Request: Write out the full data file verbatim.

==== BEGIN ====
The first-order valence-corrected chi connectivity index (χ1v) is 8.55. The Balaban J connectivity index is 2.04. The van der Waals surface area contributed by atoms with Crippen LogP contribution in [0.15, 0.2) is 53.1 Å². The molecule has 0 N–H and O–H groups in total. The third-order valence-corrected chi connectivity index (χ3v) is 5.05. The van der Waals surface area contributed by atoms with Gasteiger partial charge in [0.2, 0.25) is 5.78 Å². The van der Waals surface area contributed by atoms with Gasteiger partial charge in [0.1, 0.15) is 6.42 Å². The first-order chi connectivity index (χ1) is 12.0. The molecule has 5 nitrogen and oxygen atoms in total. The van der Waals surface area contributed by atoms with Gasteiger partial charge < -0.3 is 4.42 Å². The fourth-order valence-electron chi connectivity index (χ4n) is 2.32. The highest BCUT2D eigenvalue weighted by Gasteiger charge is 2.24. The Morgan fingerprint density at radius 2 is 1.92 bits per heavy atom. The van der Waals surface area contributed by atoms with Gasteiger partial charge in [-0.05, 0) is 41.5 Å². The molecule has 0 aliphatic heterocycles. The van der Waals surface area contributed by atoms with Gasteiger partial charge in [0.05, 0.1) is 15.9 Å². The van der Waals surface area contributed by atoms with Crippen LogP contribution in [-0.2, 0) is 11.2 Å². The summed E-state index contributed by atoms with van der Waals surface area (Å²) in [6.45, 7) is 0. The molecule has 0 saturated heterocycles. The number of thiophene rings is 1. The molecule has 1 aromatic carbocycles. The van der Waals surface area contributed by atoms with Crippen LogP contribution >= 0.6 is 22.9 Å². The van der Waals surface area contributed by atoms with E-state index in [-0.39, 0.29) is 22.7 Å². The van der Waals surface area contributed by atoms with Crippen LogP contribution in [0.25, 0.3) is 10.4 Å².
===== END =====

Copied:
The first-order valence-corrected chi connectivity index (χ1v) is 8.55. The Balaban J connectivity index is 2.04. The van der Waals surface area contributed by atoms with Crippen LogP contribution in [0.15, 0.2) is 53.1 Å². The molecule has 0 N–H and O–H groups in total. The third-order valence-corrected chi connectivity index (χ3v) is 5.05. The van der Waals surface area contributed by atoms with Gasteiger partial charge in [0.2, 0.25) is 5.78 Å². The van der Waals surface area contributed by atoms with Gasteiger partial charge in [0.1, 0.15) is 6.42 Å². The first-order chi connectivity index (χ1) is 12.0. The molecule has 5 nitrogen and oxygen atoms in total. The van der Waals surface area contributed by atoms with Gasteiger partial charge < -0.3 is 4.42 Å². The fourth-order valence-electron chi connectivity index (χ4n) is 2.32. The highest BCUT2D eigenvalue weighted by Gasteiger charge is 2.24. The Morgan fingerprint density at radius 2 is 1.92 bits per heavy atom. The van der Waals surface area contributed by atoms with Gasteiger partial charge in [-0.05, 0) is 41.5 Å². The molecule has 0 aliphatic heterocycles. The van der Waals surface area contributed by atoms with Gasteiger partial charge in [0.05, 0.1) is 15.9 Å². The van der Waals surface area contributed by atoms with Crippen LogP contribution in [-0.2, 0) is 11.2 Å². The summed E-state index contributed by atoms with van der Waals surface area (Å²) in [6.45, 7) is 0. The molecule has 0 saturated heterocycles. The number of thiophene rings is 1. The molecule has 1 aromatic carbocycles. The van der Waals surface area contributed by atoms with Crippen LogP contribution >= 0.6 is 22.9 Å². The van der Waals surface area contributed by atoms with E-state index in [-0.39, 0.29) is 22.7 Å². The van der Waals surface area contributed by atoms with Crippen LogP contribution in [0.25, 0.3) is 10.4 Å².